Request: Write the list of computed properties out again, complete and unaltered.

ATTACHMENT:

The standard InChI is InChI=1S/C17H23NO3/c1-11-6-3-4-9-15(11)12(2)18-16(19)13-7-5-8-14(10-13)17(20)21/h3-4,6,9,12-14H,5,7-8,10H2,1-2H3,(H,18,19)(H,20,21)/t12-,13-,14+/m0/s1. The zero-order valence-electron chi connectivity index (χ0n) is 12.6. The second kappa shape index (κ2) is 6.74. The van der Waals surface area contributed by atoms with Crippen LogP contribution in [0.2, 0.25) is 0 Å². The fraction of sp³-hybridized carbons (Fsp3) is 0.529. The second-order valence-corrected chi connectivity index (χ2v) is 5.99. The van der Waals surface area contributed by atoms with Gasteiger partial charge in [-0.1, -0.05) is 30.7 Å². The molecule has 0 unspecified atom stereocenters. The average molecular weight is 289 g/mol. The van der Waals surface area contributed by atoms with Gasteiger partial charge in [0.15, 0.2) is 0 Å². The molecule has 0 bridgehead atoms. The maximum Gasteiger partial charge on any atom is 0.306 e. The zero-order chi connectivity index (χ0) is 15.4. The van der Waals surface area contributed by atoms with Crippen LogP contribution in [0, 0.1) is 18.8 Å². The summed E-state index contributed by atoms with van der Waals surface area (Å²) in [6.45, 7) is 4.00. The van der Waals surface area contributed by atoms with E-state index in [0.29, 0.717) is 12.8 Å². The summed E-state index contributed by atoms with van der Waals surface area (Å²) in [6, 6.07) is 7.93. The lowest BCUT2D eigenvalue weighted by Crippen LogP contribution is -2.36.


The standard InChI is InChI=1S/C17H23NO3/c1-11-6-3-4-9-15(11)12(2)18-16(19)13-7-5-8-14(10-13)17(20)21/h3-4,6,9,12-14H,5,7-8,10H2,1-2H3,(H,18,19)(H,20,21)/t12-,13-,14+/m0/s1. The zero-order valence-electron chi connectivity index (χ0n) is 12.6. The second kappa shape index (κ2) is 6.74. The van der Waals surface area contributed by atoms with Crippen LogP contribution in [0.2, 0.25) is 0 Å². The fraction of sp³-hybridized carbons (Fsp3) is 0.529. The second-order valence-corrected chi connectivity index (χ2v) is 5.99. The van der Waals surface area contributed by atoms with Gasteiger partial charge in [-0.1, -0.05) is 30.7 Å². The molecule has 0 unspecified atom stereocenters. The average molecular weight is 289 g/mol. The van der Waals surface area contributed by atoms with Gasteiger partial charge in [0.15, 0.2) is 0 Å². The molecule has 0 bridgehead atoms. The maximum Gasteiger partial charge on any atom is 0.306 e. The zero-order chi connectivity index (χ0) is 15.4. The van der Waals surface area contributed by atoms with Crippen LogP contribution in [0, 0.1) is 18.8 Å². The summed E-state index contributed by atoms with van der Waals surface area (Å²) in [6.45, 7) is 4.00. The van der Waals surface area contributed by atoms with E-state index in [0.29, 0.717) is 12.8 Å². The summed E-state index contributed by atoms with van der Waals surface area (Å²) in [6, 6.07) is 7.93. The lowest BCUT2D eigenvalue weighted by Crippen LogP contribution is -2.36.